Wednesday, March 27, 2013

postheadericon New paper: clouded leopard & prey activity patterns

Sunda clouded leopards terrestrial activity was shown to be mainly nocturnal
On the menu. A samba deer calf may be an important component of
Sunda clouded leopard's diet

At long last we are beginning to churn through the mountain of camera trapping data we have been accumulating over the last few years and to turn it into conservation science. Our most recent paper, available from here, explores the terrestrial activity patterns of the Sunda clouded leopard and those of their potential ungulate prey.

I say potential, because at this stage we really don’t know what these cats are eating – in fact, we know almost nothing about even the basic ecology of these elusive felids. We have a number of anecdotes and sightings of clouded leopards attacking this species, and eating that, which tend to suggest that the clouded leopard has a very varied diet, feasting on a diverse array of mammals from monkeys to muntjacs. But we really don’t have a good handle on what constitutes the most important prey. 

Ultimately, the only way to answer this important question is to collect scat, and poke around to quantitatively assess prey composition – and this is something we are attempting to do right now. Another, indirect approach is to explore overlaps in activity between the predator and their prey – by making use of camera trap data. We might expect predator activity to be often in phase with the periods when those potential prey species are most vulnerable to their method of predation. For some predators, this may result in their activity patterns mirroring those of their prey, as has been shown in several felid-prey systems, but this may not always be the case.
Saving their bacon? Bearded pigs were shown to have a more diurnal activity
pattern when clouded leopard were present - evidence of avoidance?

With this in mind we catalogued the tens of thousands of images for clouded leopard and prey from across our forest study sites, and used some clever wizardry to construct models of each species’ activity patterns. So what did we find? Firstly, Sunda clouded leopard’s terrestrial activity was found to be primarily nocturnal, although crepuscular peaks and some diurnal activity was also evident.  We found that of six potential ungulate prey species, Sunda clouded leopards' activity patterns overlapped most closely with those of sambar deer and greater mouse deer.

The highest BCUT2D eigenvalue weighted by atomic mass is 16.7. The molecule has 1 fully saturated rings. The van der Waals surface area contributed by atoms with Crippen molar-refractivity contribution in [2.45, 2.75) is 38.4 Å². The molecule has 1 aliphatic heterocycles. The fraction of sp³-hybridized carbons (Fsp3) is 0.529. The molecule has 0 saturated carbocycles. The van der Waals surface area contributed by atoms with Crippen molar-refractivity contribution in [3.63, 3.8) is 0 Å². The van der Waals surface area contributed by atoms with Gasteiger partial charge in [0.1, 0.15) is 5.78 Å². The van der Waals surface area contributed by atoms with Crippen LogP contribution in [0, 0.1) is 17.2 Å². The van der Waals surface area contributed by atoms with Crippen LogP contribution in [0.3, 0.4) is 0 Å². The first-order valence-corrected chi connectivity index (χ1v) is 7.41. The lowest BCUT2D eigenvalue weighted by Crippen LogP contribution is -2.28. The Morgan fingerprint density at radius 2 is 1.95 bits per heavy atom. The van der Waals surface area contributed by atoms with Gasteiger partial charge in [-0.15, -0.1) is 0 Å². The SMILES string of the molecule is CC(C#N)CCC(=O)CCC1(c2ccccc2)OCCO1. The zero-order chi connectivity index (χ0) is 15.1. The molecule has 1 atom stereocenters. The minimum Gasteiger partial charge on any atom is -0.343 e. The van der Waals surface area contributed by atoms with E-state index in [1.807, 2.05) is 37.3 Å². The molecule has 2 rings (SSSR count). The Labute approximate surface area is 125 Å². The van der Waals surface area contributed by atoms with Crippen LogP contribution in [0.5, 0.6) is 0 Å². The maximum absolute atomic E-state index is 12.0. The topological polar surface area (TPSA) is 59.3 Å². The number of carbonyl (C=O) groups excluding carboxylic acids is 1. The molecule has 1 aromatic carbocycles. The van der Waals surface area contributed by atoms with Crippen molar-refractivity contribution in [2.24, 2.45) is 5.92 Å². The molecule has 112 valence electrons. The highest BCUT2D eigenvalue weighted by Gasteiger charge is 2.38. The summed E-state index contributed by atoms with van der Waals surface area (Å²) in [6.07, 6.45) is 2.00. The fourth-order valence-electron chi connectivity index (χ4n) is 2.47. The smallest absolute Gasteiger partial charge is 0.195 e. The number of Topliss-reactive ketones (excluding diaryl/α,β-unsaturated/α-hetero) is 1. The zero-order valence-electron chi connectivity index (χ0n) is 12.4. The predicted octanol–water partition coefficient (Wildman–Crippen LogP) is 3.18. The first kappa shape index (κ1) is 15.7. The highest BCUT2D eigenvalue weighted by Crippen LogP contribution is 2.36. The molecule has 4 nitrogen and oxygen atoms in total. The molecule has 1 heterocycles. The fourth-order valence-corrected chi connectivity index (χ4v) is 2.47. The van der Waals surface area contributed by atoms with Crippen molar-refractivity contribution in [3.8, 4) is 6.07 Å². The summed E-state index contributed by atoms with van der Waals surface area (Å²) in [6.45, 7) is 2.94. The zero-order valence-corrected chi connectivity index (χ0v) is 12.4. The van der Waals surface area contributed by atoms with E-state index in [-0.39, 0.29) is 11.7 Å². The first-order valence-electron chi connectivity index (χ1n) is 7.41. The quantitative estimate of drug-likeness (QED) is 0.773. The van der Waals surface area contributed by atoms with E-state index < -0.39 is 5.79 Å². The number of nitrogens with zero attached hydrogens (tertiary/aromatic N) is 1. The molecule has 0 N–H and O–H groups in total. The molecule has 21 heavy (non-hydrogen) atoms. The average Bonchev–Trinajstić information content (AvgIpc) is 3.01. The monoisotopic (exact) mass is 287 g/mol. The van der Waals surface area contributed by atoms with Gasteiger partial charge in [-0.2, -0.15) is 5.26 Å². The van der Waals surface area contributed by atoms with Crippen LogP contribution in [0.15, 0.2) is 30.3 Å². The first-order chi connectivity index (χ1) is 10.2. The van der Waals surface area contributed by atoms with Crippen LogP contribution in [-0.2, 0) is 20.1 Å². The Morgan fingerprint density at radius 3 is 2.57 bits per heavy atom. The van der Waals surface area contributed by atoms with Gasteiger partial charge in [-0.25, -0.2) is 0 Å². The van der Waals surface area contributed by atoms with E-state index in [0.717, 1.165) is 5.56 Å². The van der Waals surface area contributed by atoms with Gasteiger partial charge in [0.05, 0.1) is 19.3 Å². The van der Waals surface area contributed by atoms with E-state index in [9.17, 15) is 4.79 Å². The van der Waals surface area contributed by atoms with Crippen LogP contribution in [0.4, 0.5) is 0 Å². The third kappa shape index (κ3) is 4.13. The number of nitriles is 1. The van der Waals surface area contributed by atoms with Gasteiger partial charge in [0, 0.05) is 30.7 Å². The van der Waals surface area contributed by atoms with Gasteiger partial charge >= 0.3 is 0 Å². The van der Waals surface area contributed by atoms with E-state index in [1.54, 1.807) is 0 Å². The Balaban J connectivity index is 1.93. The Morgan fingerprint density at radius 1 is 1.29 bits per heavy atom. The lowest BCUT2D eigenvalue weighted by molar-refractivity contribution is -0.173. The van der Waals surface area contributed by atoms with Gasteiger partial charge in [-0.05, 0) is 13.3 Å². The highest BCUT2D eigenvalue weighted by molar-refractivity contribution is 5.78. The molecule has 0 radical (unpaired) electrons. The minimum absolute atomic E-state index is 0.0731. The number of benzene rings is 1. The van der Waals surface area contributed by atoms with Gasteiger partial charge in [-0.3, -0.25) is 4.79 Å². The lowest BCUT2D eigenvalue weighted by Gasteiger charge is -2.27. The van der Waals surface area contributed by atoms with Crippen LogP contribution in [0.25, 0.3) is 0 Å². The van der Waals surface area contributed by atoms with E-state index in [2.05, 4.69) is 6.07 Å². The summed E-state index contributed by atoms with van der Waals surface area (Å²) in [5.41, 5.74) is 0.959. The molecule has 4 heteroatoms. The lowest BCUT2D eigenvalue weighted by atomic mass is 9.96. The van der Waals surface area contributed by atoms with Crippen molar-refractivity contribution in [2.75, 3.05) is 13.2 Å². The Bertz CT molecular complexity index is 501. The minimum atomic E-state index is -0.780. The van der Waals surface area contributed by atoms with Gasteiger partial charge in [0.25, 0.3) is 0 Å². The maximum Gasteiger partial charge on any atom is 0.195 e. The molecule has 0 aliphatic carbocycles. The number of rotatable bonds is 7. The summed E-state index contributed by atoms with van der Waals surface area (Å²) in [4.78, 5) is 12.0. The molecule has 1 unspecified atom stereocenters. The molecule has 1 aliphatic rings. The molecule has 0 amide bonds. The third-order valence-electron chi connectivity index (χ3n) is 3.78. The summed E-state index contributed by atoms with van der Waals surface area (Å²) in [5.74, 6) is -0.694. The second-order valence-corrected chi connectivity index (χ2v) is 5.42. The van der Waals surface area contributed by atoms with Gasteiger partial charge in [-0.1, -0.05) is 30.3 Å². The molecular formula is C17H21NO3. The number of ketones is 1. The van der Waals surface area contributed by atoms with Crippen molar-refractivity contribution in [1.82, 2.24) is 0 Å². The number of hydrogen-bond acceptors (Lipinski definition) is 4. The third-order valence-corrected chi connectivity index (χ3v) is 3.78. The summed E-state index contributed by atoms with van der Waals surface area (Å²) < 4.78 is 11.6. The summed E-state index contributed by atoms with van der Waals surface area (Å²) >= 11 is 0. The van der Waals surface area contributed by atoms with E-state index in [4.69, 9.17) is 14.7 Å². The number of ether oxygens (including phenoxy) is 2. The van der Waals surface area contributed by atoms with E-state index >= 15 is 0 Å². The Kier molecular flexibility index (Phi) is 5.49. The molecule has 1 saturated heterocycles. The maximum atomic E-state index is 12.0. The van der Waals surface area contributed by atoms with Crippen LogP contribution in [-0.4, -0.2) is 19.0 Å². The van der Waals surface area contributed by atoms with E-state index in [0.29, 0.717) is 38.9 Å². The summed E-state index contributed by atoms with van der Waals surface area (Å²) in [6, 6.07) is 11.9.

Interestingly, we also found that in one of our forest areas where clouded leopard were apparently absent, bearded pigs showed a greater level of nocturnal activity, whe compared to pig populations living alongside the predatory felid. This finding suggests that bearded pigs may be prey species for clouded leopards and they are capable of altering their activity pattern in response to this risk.

Tuesday, March 26, 2013

postheadericon Return to Danum Valley

A glimpse into the life of a clouded leopard. This was the first of
six males we recorded.
Male 2 wanders along a high ridgeline early in the morning

Well it’s been a fair while since I last wrote on here – so high time for another update on our progress with the clouded leopards of Borneo...  

Following directly on from our survey of the Crocker Range the team and I packed up and headed to an old stomping ground – the Danum Valley Conservation Area. 

The last time we were here, way back in 2006, we struggled to get sufficient numbers of photographic detections of clouded leopards to estimate their density. Armed with far more, and arguable much better, camera traps, and hopefully a little more wild cat savvy than in the past, we headed into the forest along once familiar trails and ridges, in search of Sabah’s elusive felids. Not wanting to make things too easy, we set ourselves the hardest task to date (yes, even harder than Crocker’s punishing mountains): 80 camera stations over 150 km2. This took the team a gruelling 6 months to complete, the vast majority of it spent camping at makeshift camp sites – but thankfully it was most definitely worth it.